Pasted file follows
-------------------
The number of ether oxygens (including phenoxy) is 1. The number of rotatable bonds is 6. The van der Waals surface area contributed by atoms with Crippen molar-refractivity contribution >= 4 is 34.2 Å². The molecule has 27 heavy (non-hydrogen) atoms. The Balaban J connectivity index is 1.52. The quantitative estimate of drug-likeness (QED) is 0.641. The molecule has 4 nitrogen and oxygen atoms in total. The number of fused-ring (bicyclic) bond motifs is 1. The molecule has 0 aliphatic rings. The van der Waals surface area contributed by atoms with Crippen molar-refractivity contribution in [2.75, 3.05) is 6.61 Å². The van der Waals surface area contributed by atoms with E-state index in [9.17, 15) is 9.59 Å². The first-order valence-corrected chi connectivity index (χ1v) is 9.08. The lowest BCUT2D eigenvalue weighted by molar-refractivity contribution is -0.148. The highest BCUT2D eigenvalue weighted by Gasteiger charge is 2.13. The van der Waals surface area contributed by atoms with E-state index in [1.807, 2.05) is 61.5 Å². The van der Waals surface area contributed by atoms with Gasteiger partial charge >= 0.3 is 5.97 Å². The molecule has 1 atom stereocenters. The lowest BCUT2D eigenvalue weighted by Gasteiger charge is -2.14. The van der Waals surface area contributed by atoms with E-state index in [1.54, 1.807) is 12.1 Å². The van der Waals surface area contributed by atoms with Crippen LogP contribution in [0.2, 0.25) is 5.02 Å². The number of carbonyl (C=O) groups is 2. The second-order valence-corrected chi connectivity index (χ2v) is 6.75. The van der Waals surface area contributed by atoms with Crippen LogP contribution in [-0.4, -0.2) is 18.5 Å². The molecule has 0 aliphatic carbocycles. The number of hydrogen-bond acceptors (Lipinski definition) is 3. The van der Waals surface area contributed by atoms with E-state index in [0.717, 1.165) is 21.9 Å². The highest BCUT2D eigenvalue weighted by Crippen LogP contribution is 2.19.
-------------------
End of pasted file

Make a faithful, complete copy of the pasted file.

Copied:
The number of ether oxygens (including phenoxy) is 1. The number of rotatable bonds is 6. The van der Waals surface area contributed by atoms with Crippen molar-refractivity contribution >= 4 is 34.2 Å². The molecule has 27 heavy (non-hydrogen) atoms. The Balaban J connectivity index is 1.52. The quantitative estimate of drug-likeness (QED) is 0.641. The molecule has 4 nitrogen and oxygen atoms in total. The number of fused-ring (bicyclic) bond motifs is 1. The molecule has 0 aliphatic rings. The van der Waals surface area contributed by atoms with Crippen molar-refractivity contribution in [2.75, 3.05) is 6.61 Å². The van der Waals surface area contributed by atoms with E-state index in [9.17, 15) is 9.59 Å². The first-order valence-corrected chi connectivity index (χ1v) is 9.08. The lowest BCUT2D eigenvalue weighted by molar-refractivity contribution is -0.148. The highest BCUT2D eigenvalue weighted by Gasteiger charge is 2.13. The van der Waals surface area contributed by atoms with E-state index in [1.807, 2.05) is 61.5 Å². The van der Waals surface area contributed by atoms with Gasteiger partial charge >= 0.3 is 5.97 Å². The molecule has 1 atom stereocenters. The lowest BCUT2D eigenvalue weighted by Gasteiger charge is -2.14. The van der Waals surface area contributed by atoms with E-state index in [1.54, 1.807) is 12.1 Å². The van der Waals surface area contributed by atoms with Crippen LogP contribution in [0.2, 0.25) is 5.02 Å². The number of carbonyl (C=O) groups is 2. The second-order valence-corrected chi connectivity index (χ2v) is 6.75. The van der Waals surface area contributed by atoms with Crippen LogP contribution in [-0.4, -0.2) is 18.5 Å². The molecule has 0 aliphatic carbocycles. The number of hydrogen-bond acceptors (Lipinski definition) is 3. The van der Waals surface area contributed by atoms with E-state index in [0.717, 1.165) is 21.9 Å². The highest BCUT2D eigenvalue weighted by Crippen LogP contribution is 2.19.